The scam is similar to the earlier Free Tom’s Shoes scam where users were taken to a bogus site and asked to share the link on and also "like" the page to get a pair of Free Tom’s shoes. Doing the above does not give you any free Tom’s shoes but spreads the scam on your Facebook wall/timeline. Also, there are several websites which are being used to spread this scam with URLs that include Tom’s Shoes or something similar.

Just like those free Gift Card scams and iPad giveaway scams, spotting such scams are easy because no company would probably give away free stuff on Facebook to millions of users. If they do, it would be through their official Facebook Fan page and not through some scam website.

With over 800 million users on Facebook, the social networking giant has always been the main target for spreading scams and spam messages. It is quite difficult to identify scams on Facebook. Here is a post on How to Identify and Avoid Facebook Scams. Bookmark Techie Buzz Facebook Scams or Subscribe to Scam Alert Feed. We always keep you updated with the latest scams spreading on Facebook. Alternatively, you can follow our dedicated scams page on Facebook – Techie Buzz Scam Monitor.

OMG! I Cant Believe That Miley Cyrus Can Do This Facebook Spam

After a brief lull a new video scam has made its way the social networking website. The new Miley Cyrus scam is spreading similar to older scams where users are made to believe that celebrities are doing nasty things which are caught on video.

The new Facebook scam is spreading with the following message and is accompanied by a NSFW image:

OMG! I Cant Believe That Miley Cyrus Can Do This!

I cant believe MILEY Sucked it so hard! She Is Desperate!

In February and March, a lot of similar scams had made their way to Facebook which included OMG Have You Watched This Embarrassing Videos on Live TV, Hidden Camera in Selena and Justin’s Bedroom and Whitney Houston’s dead video scams. Also, Miley Cyrus has also been part of previous Facebook scams like the I Lost All Respect for Miley Cyrus After Watching This Video! and the Miley Cyrus Sick Video Scam.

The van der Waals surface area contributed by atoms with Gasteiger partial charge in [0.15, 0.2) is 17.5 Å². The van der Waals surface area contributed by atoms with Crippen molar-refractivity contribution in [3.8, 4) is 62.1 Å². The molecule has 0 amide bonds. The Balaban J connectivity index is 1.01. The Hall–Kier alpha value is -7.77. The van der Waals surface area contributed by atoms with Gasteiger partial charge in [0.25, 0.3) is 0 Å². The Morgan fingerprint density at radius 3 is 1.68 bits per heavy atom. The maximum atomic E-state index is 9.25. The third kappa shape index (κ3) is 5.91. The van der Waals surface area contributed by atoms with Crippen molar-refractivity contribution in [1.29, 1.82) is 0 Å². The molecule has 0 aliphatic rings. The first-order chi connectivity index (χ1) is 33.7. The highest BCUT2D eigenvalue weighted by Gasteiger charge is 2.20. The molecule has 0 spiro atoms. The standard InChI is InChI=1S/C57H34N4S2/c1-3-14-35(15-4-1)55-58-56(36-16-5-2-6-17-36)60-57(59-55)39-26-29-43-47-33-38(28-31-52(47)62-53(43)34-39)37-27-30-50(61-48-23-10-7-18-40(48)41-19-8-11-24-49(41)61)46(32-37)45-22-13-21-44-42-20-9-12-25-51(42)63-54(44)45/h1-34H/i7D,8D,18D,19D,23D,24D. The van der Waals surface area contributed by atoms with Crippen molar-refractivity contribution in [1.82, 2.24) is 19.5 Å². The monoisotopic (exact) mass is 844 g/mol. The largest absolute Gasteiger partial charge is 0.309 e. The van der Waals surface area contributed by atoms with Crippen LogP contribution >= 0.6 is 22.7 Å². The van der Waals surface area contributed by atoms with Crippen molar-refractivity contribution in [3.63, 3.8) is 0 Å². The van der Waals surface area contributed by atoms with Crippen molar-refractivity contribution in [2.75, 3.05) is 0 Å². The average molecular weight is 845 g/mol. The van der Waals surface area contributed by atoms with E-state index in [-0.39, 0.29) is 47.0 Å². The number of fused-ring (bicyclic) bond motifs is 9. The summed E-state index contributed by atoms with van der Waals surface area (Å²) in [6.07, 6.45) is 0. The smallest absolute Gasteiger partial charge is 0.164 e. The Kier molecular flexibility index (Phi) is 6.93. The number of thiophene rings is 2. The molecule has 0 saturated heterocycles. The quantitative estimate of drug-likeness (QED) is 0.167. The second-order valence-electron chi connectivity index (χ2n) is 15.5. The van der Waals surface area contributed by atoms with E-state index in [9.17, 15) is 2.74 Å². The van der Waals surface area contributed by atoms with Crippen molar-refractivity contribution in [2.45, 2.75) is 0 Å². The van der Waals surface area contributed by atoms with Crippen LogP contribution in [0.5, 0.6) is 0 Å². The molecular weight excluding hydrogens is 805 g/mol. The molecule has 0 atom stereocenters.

omg_miley_cyrus

The current Miley Cyrus scam takes users to a webpage which looks very similar to Facebook and contains a fake video player and comments. Clicking on the play link on the video asks you to share the page on Facebook before you can start watching the video in question. However, sharing the link does not do anything and it will keep prompting you to share the video to watch it.

Even though the Miley Cyrus spam is not as deadly as other Facebook spam messages, it is definitely annoying when your friends see NSFW images on their timeline. It is always better to control your curiosity.

With over 800 million users on Facebook, the social networking giant has always been the main target for spreading scams and spam messages. It is quite difficult to identify scams on Facebook. Here is a post on How to Identify and Avoid Facebook Scams. Bookmark Techie Buzz Facebook Scams or Subscribe to Scam Alert Feed. We always keep you updated with the latest scams spreading on Facebook. Alternatively, you can follow our dedicated scams page on Facebook – Techie Buzz Scam Monitor.